What is the (historical and theoretical) relationship between the scientific experimental method and the two espistemologies of empiricism and rationalism?
I can read here and there that the experimental method is really linked to the philosophy of empiricism. Also, Francis Bacon, the founder of empiricism, is also the founder of the experimental science.
But the physiologist Claude Bernard is also considered the father of the experimental method, and had harsh words against empiricism: "Empiricism is a narrow and abject dungeon from which the imprisoned mind can only escape on the wings of a hypothesis." (Deepl translation checked by myself from French: "L’empirisme est un donjon étroit et abject d’où l’esprit emprisonné ne peut s’échapper que sur les ailes d’une hypothèse").
And we can read elsewhere than Descartes understood the experimental method better than Francis Bacon himself.
Here a quote on the link between empiricism and the scientific method (The Open University: 3 Enlightenment, science and empiricism):
The Enlightenment's dedication to reason and knowledge did not come out of the blue. After all, scholars had for centuries been adding to humanity's stock of knowledge. The new emphasis, however, was on empirical knowledge: that is, knowledge or opinion grounded in experience. This experience might include scientific experiments or firsthand observation or experience of people, behaviour, politics, society or anything else touching the natural and the human. For any proposition to be accepted as true, it must be verifiable, capable of practical demonstration. If it was not so verifiable, then it was an error, a fable, an outright lie or simply a hypothesis. Although Enlightenment thinkers retained a role for theoretical or speculative thought (in mathematics, for example, or in the formulation of scientific hypotheses), they took their lead from seventeenth-century thinkers and scientists, notably Francis Bacon (1561–1626), Sir Isaac Newton and John Locke (1632–1704), in prioritising claims about the truth that were backed by demonstration and evidence. In his ‘Preliminary discourse’ to the Encyclopédie, d'Alembert hailed Bacon, Newton and Locke as the forefathers and guiding spirits of empiricism and the scientific method. To any claim, proposition or theory unsubstantiated by evidence, the automatic Enlightenment response was: ‘Prove it!’ That is, provide the evidence, show that what you allege is true, or otherwise suspend judgement.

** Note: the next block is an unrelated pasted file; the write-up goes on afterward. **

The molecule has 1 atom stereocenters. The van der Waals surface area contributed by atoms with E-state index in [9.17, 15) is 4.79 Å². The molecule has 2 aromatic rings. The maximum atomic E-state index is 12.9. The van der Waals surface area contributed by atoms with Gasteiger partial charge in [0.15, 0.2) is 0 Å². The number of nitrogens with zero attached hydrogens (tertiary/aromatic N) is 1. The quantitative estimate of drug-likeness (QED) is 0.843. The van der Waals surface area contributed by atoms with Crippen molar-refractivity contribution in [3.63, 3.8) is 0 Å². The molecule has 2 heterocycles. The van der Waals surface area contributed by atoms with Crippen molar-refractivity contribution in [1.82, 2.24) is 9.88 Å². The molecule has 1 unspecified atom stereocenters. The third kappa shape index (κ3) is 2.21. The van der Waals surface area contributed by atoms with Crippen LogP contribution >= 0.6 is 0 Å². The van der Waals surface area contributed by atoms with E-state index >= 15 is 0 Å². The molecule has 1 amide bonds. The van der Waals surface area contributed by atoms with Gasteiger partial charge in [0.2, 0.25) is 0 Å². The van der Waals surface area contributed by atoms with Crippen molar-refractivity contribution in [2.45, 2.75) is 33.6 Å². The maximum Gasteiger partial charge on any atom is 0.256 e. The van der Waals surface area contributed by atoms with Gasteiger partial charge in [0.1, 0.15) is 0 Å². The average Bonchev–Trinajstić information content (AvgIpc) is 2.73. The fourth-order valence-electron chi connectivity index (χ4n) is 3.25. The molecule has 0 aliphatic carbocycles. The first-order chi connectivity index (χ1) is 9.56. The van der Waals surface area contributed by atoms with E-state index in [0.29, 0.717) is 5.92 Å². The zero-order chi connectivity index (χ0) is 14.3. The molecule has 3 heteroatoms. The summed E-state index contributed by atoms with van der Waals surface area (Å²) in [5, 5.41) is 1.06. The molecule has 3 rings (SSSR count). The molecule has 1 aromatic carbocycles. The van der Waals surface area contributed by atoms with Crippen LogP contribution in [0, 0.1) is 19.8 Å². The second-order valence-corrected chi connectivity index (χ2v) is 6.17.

And also this quote from a SE user's (@J D) answer (of the question "What does rationalism prove that empiricism can not?"), which also to me points to an association between empiricism and experimental method:
So, a rationalist tends to rely on reason or logic, and an empiricist tends to rely on experimentation or trial and error. Obviously, both are necessary aspects of good thinking if one is interested in connecting one's private world to one's public world. These two traditions in the 21st century have largely developed into an alliance between mathematical and scientific theories across a broad range of disciplines.
Nb: I am not very sure of the difference between "experimental science", "experimental method", and "scientific method".
My question is different from "What does rationalism prove that empiricism can not?" because: (1) It takes here also an historical point of view, and aims to be more precise in terms of which author said what, instead of focusing specifically on the purely philosophical/metaphysical arguments (2) It tackles the terms and concepts of "empirical method", "scientific method", etc. (3) It is not oriented in one way or another
I believe the granularity nature of questions (1) and (2) can be quite beneficial to the community, since I am not sure, as the answers to the question already indicate, that all the facts and terminology at stake are obvious.